Killer kitty catches mouse. Photo by Chris (Eisenbahner)

A neighbour’s cat adopted me last year. When she’s bored and I’m home, she visits. She gets a lap to nap on. I get a cat without kitty litter, cat food, or hair on everything.

It also keeps her safe, during each brief visit, from becoming roadkill, eating or drinking noxious substances, and from stalking birds, squirrels, garter snakes and other garden wildlife.

I’ve never seen her hunt, but why would she differ from other cats?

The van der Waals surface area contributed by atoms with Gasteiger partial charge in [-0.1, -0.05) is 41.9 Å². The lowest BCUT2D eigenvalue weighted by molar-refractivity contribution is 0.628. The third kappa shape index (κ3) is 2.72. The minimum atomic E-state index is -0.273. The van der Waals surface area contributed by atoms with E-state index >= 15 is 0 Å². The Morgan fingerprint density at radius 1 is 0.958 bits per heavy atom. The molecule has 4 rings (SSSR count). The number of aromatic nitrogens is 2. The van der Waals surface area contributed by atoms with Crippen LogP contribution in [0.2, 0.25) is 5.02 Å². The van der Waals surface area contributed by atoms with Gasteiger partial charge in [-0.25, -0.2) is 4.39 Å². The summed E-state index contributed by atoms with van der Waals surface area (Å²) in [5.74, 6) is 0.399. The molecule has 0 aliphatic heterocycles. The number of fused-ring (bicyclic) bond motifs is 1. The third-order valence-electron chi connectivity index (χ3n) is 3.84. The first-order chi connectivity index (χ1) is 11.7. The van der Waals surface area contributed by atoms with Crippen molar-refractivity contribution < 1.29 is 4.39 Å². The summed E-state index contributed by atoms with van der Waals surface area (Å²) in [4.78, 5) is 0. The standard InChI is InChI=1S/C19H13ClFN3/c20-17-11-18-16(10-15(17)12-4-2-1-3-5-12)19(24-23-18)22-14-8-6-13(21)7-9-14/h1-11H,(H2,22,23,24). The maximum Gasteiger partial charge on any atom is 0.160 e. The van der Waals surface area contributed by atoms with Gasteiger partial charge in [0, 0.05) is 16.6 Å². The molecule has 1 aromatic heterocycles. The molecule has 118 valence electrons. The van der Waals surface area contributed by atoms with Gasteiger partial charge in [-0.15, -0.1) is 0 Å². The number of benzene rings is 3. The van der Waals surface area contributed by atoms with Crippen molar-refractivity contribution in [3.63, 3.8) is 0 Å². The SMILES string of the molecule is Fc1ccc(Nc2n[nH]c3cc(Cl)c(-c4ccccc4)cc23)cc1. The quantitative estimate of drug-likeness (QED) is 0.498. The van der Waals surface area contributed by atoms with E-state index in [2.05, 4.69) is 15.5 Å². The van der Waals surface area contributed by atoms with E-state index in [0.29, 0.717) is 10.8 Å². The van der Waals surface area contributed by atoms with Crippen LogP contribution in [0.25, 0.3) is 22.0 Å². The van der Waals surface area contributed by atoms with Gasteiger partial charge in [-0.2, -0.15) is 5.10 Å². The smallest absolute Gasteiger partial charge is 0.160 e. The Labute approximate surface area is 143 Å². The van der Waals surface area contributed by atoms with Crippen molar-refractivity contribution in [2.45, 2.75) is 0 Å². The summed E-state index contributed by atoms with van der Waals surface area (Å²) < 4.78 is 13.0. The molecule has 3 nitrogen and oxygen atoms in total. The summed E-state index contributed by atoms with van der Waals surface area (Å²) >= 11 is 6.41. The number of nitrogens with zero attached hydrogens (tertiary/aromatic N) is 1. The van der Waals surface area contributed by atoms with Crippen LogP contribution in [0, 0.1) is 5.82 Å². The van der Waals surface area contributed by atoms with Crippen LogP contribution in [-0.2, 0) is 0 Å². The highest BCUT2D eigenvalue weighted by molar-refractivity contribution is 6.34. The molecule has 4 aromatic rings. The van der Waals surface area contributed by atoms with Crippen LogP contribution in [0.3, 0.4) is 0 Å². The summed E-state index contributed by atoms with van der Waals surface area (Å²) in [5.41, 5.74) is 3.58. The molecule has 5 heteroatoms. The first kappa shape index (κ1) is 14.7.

Because Felix (or Felicia) the cat is deadly. When scientists from the Smithsonian Institute and the U.S. Fish and Wildlife Service scaled data from local surveys and studies to the national level last year, they estimated that domestic cats in the U.S. kill 2.4 billion birds and 12.3 billion mammals. Every year….

Read the rest of this editorial in the Victoria Times Colonist


Additional sources:

Stephen Raverty: Veterinary pathologist

Toxoplasma gondii-Infected Marine Sentinel Species

Impact of free-ranging wildlife: Nature Communications

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